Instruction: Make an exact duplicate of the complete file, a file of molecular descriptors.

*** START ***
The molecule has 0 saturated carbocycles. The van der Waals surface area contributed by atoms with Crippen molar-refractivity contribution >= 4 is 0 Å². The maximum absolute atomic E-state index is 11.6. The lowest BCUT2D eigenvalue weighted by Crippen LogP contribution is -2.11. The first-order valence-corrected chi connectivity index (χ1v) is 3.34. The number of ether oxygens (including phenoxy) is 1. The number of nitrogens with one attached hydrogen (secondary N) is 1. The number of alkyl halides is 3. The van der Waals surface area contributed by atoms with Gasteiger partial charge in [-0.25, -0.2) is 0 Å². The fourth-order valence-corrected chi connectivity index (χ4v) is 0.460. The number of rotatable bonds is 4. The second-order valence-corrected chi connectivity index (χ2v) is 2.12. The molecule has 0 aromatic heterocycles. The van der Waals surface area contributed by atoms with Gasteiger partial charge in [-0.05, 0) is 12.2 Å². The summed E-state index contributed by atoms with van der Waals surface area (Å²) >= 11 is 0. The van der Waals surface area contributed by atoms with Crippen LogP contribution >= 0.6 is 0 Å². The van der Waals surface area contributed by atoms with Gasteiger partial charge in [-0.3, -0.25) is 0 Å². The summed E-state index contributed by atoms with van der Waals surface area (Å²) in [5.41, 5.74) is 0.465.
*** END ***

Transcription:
The molecule has 0 saturated carbocycles. The van der Waals surface area contributed by atoms with Crippen molar-refractivity contribution >= 4 is 0 Å². The maximum absolute atomic E-state index is 11.6. The lowest BCUT2D eigenvalue weighted by Crippen LogP contribution is -2.11. The first-order valence-corrected chi connectivity index (χ1v) is 3.34. The number of ether oxygens (including phenoxy) is 1. The number of nitrogens with one attached hydrogen (secondary N) is 1. The number of alkyl halides is 3. The van der Waals surface area contributed by atoms with Gasteiger partial charge in [-0.25, -0.2) is 0 Å². The fourth-order valence-corrected chi connectivity index (χ4v) is 0.460. The number of rotatable bonds is 4. The second-order valence-corrected chi connectivity index (χ2v) is 2.12. The molecule has 0 aromatic heterocycles. The van der Waals surface area contributed by atoms with Gasteiger partial charge in [-0.05, 0) is 12.2 Å². The summed E-state index contributed by atoms with van der Waals surface area (Å²) >= 11 is 0. The van der Waals surface area contributed by atoms with Crippen LogP contribution >= 0.6 is 0 Å². The van der Waals surface area contributed by atoms with Gasteiger partial charge in [-0.3, -0.25) is 0 Å². The summed E-state index contributed by atoms with van der Waals surface area (Å²) in [5.41, 5.74) is 0.465.